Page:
Why racial preferences in college admissions hurt minority students -- and shroud the education system in dishonesty.
Affirmative action in university admissions started in the late 1960s as a noble effort to jump-start racial integration and foster equal opportunity. But somewhere along the decades, it has lost its way.
Over time, it has become a political lightning rod and one of our most divisive social policies. It has evolved into a regime of racial preferences at almost all selective schools -- preferences so strikingly large and politically unpopular that administrators work hard to conceal them. The largest, most aggressive preferences are usually reserved for upper-middle-class minorities on whom they often inflict significant academic harm, whereas more modest policies that could help working-class and poor people of all races are given short shrift. Academic leaders often find themselves flouting the law and acting in ways that aggravate the worst consequences of large preferences. They have become prisoners of a system that many privately deplore for its often-perverse unintended effects but feel they cannot escape.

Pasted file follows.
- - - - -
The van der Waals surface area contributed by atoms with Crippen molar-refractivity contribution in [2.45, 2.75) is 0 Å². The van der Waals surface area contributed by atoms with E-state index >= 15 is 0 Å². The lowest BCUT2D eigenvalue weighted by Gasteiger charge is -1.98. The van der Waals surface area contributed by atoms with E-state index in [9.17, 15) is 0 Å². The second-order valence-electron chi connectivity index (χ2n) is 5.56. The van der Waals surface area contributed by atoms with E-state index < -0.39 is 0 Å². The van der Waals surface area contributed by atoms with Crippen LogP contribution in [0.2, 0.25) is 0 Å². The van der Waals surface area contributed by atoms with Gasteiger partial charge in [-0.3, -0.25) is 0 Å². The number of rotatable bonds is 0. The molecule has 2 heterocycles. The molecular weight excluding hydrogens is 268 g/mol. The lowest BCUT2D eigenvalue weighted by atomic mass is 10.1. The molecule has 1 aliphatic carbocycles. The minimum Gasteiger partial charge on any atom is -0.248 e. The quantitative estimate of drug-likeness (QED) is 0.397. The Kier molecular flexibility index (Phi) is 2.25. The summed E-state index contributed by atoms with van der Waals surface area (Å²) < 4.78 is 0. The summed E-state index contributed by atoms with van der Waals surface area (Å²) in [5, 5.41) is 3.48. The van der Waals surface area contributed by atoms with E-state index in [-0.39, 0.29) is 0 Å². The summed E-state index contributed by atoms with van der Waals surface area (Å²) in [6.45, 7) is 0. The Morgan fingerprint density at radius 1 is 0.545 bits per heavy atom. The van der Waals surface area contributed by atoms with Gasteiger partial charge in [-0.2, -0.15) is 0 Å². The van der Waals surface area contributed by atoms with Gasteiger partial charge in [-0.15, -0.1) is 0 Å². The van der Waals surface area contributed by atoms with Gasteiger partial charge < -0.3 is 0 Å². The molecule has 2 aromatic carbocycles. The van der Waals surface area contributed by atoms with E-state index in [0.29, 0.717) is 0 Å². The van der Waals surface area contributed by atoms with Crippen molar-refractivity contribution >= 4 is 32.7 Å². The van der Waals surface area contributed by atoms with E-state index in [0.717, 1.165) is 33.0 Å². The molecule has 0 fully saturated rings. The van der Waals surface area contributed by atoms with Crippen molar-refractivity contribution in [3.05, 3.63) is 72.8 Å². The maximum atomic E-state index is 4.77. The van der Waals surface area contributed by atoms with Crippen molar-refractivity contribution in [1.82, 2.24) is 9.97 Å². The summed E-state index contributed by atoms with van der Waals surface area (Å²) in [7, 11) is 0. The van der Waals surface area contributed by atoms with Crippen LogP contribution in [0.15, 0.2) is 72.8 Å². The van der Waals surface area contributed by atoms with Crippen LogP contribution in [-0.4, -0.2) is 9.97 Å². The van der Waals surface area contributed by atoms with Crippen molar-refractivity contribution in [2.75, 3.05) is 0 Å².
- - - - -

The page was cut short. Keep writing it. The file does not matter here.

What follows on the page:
The single biggest problem in this system -- a problem documented by a vast and growing array of research -- is the tendency of large preferences to boomerang and harm their intended beneficiaries. Large preferences often place students in environments where they can neither learn nor compete effectively -- even though these same students would thrive had they gone to less competitive but still quite good schools.
The student who would flourish at, say, Wake Forest, instead finds himself at Duke, where the professors are not teaching at a pace designed for him.
We refer to this problem as "mismatch," a word that largely explains why, even though blacks are more likely to enter college than are whites with similar backgrounds, they will usually get much lower grades, rank toward the bottom of the class, and far more often drop out. Because of mismatch, racial preference policies often stigmatize minorities, reinforce pernicious stereotypes, and undermine the self-confidence of beneficiaries, rather than creating the diverse racial utopias so often advertised in college campus brochures.